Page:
In the preferred embodiment of the invention, the support member 22, as best seen in FIG. 4, is slightly curved to conform to the roof line of the vehicle and is secured to mounting nuts (not shown) welded or otherwise suitably attached to the sheetmetal roof of the vehicle by fastening means 21 such as screws, although snap fasteners also may be used. Pivot connections 27 and 31 can be provided by rivits extending through apertures formed in leg 26 and support member 22 and visor panel 24, as best seen in FIG. 4 and similarly for leg 28.

As seen in FIGS. 1 and 4, a decorative exterior panel 30 of integral construction and upholstered to match the upholstery of the vehicle extends from the forward part of the vehicle to cover the visor assemblies 21. The lower edge of panel 30 includes a pair of slots 34 for receiving therein the visor panels 24 which preferably include a handle 23 facilitating the lowering of the visor from a stored position, to a lowered position, as illustrated in FIGS. 1, 2 and 3. Handle 23 is recessed within a notch 35 formed in panel 30, as illustrated in FIG. 1. As illustrated also in FIG. 4, panel 30 is curved to conform to the curvature of the vehicle headliner at the innersection of the headliner with the upper portion above the side windows and can be secured in a conventional manner, by for example, using snap fasteners coupling this panel to the vehicle roof. In some installations, it may be desirable to eliminate support member 22 and employ in its place the decorative panel 30 as the support member.

The spacing between the various panels and legs is not critical, although generally a friction fit is desired so as to hold the visor 24 in any desired selected lowered position between the positions illustrated in FIGS. 2 and 3. Flexible legs 26 and 28 permit movement of the substantially flat visor panel 24 in the space between the curved panels 22 and 30. In the event visor 24 is made of a transparent material, it may be desirable to include vertical strips of wear-resistant material along the opposite edges to provide an innerface frictional contact surface between the visor 24 and panels 30 and 22 to serve as spacing members and prevent scratching of the transparent visor.

By providing a parallelogram-type innerconnection of visor 24 to a support member, smooth operation can be achieved to provide an infinitely adjustable visor, particularly suited for the side window of a vehicle. The visor moves downwardly and forwardly, as illustrated in FIGS. 1 through 3, in a plane P (FIG. 4) generally orthogonally related to the pivot axes A of the arms 26 and 28. The movement from the stored position to the use position of the front visor covers the front triangular corner of the front side window. The cover 30 can be integrally secured to supports 22 of one or both side window visors to provide an integral single or double visor module for assembly in a vehicle. Such visor construction can be relatively inexpensive to manufacture and install and provides an effective sun shading function.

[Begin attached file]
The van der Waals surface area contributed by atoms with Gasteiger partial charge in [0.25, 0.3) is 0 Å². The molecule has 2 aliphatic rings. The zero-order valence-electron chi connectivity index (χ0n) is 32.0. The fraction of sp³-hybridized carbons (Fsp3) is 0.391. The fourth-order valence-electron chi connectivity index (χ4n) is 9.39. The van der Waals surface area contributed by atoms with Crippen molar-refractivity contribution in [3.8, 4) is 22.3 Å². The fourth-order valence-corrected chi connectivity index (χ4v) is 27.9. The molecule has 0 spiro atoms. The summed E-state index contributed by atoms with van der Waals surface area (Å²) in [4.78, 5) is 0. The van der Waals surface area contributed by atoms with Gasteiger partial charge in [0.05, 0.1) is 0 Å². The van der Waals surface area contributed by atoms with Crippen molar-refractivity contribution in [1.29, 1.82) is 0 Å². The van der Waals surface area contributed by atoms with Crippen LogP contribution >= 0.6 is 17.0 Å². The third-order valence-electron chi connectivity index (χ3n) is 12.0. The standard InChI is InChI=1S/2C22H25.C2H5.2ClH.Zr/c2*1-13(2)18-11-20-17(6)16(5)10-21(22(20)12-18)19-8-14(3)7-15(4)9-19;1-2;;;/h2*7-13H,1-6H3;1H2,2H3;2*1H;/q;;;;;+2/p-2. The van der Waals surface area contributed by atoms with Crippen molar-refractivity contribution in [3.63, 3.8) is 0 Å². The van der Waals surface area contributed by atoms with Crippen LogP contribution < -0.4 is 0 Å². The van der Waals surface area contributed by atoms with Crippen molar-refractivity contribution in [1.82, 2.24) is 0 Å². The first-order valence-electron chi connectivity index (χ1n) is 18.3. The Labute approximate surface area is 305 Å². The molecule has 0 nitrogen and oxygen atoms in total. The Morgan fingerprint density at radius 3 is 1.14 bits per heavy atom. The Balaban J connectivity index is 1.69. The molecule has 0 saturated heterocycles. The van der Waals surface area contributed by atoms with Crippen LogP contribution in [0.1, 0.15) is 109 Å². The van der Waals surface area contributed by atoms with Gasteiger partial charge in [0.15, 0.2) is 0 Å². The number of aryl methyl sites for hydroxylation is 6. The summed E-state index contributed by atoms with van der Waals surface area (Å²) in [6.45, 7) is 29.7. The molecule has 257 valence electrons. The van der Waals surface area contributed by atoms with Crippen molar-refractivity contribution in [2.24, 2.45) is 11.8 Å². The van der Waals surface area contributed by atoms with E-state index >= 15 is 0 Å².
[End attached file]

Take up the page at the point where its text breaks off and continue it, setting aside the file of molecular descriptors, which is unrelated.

It will become apparent to those skilled in the art that various modifications to the preferred embodiment of the invention described herein can be made without departing from the spirit or scope of the invention as defined in the appended claims.

Patent Citations
Cited PatentFiling datePublication dateApplicantTitle
US2101901 *Sep 26, 1936Dec 14, 1937Fletcher Joseph HGlare shield
US2289644 *Apr 14, 1941Jul 14, 1942Gano Jr Merritt WVisor
DE1802620A1 *Oct 11, 1968Aug 14, 1969Helloin Maurice AndreSonnenschutzblende fuer Kraftfahrzeuge
DK36659C * Title not available
GB1102089A * Title not available
Referenced by
Citing PatentFiling datePublication dateApplicantTitle
US4811985 *Feb 18, 1988Mar 14, 1989Rockwell-Golde G.M.B.H.Automobile roof having a lid associated with a roof opening
US4824160 *Apr 29, 1983Apr 25, 1989Prince CorporationVisor control
US4844530 *Mar 20, 1984Jul 4, 1989Gebr. Happich GmbhSun visor for mounting above a side window in a vehicle
US4929014 *Dec 27, 1988May 29, 1990PrinceFull windshield sunshade
US4944548 *Aug 21, 1989Jul 31, 1990Payne George ESide window shade for automobiles
US4958878 *Aug 21, 1989Sep 25, 1990Prince CorporationHeadliner with integral visor
US4979775 *Mar 10, 1989Dec 25, 1990Gebr. Happich GmbhAxially displaceable window shade for windshield or the like
US5000506 *Dec 18, 1989Mar 19, 1991Abu Shumays Ibrahim KSun shades for automobiles
US5067765 *Jul 24, 1989Nov 26, 1991Prince CorporationFlexible sun visor with over-center spring
US5186512 *Apr 16, 1992Feb 16, 1993Prince CorporationRear window sliding visor
US5211439 *Mar 31, 1992May 18, 1993Prince CorporationCurvilinear sliding visor
US5219199 *Apr 21, 1992Jun 15, 1993Prince CorporationStabilized slide-out visor
US5292168 *Dec 14, 1992Mar 8, 1994United Technologies Automotive, Inc.Side window sunshade for a motor vehicle
US5390973 *Aug 2, 1993Feb 21, 1995United Technologies Automotive, Inc.Side window sun visor assembly
US5417466 *Nov 4, 1993May 23, 1995United Technologies Automotive, Inc.Sun visor system
US8038199Mar 31, 2009Oct 18, 2011Marcus Automotive, LlcVisor
US8162376Jan 7, 2011Apr 24, 2012Grossmith Geoffrey JAutomated sun visor for vehicles
US8925995Oct 2, 2012Jan 6, 2015Marcus Automotive, LlcRotatable side window visor and glare shield
US20110095513 *Jan 5, 2011Apr 28, 2011Lear CorporationSeat
US20120098291 *Oct 21, 2011Apr 26, 2012Wilson Robert LFold down safety sun guard systems
EP0223522A2Nov 7, 1986May 27, 1987Prince CorporationVisor system
EP0246930A2 *May 26, 1987Nov 25, 1987Prince CorporationVisor system
EP0246930A3 *May 26, 1987Dec 6, 1989Prince CorporationVisor system
EP0410687A1 *Jul 24, 1990Jan 30, 1991Prince CorporationOver centre visor
Classifications
U.S. Classification296/97.8
International ClassificationB60J3/00, B60J3/02
Cooperative ClassificationB60J3/0204
European ClassificationB60J3/02B
Legal Events
DateCodeEventDescription
Jun 25, 1982ASAssignment
Owner name: PRINCE CORPORATION, WIDCREST DRIVE HOLLAND, MICH.
Free format text: ASSIGNMENT OF ASSIGNORS INTEREST.;ASSIGNORS:MARCUS, KONRAD H.;FLEMING, DENNIS J.;REEL/FRAME:004017/0237;SIGNING DATES FROM 19820610 TO 19820615
Mar 12, 1985CCCertificate of correction
Jan 11, 1988FPAYFee payment
Year of fee payment: 4
Dec 9, 1991FPAYFee payment
Year of fee payment: 8
Apr 2, 1996REMIMaintenance fee reminder mailed
Aug 25, 1996LAPSLapse for failure to pay maintenance fees
Nov 5, 1996FPExpired due to failure to pay maintenance fee
Effective date: 19960828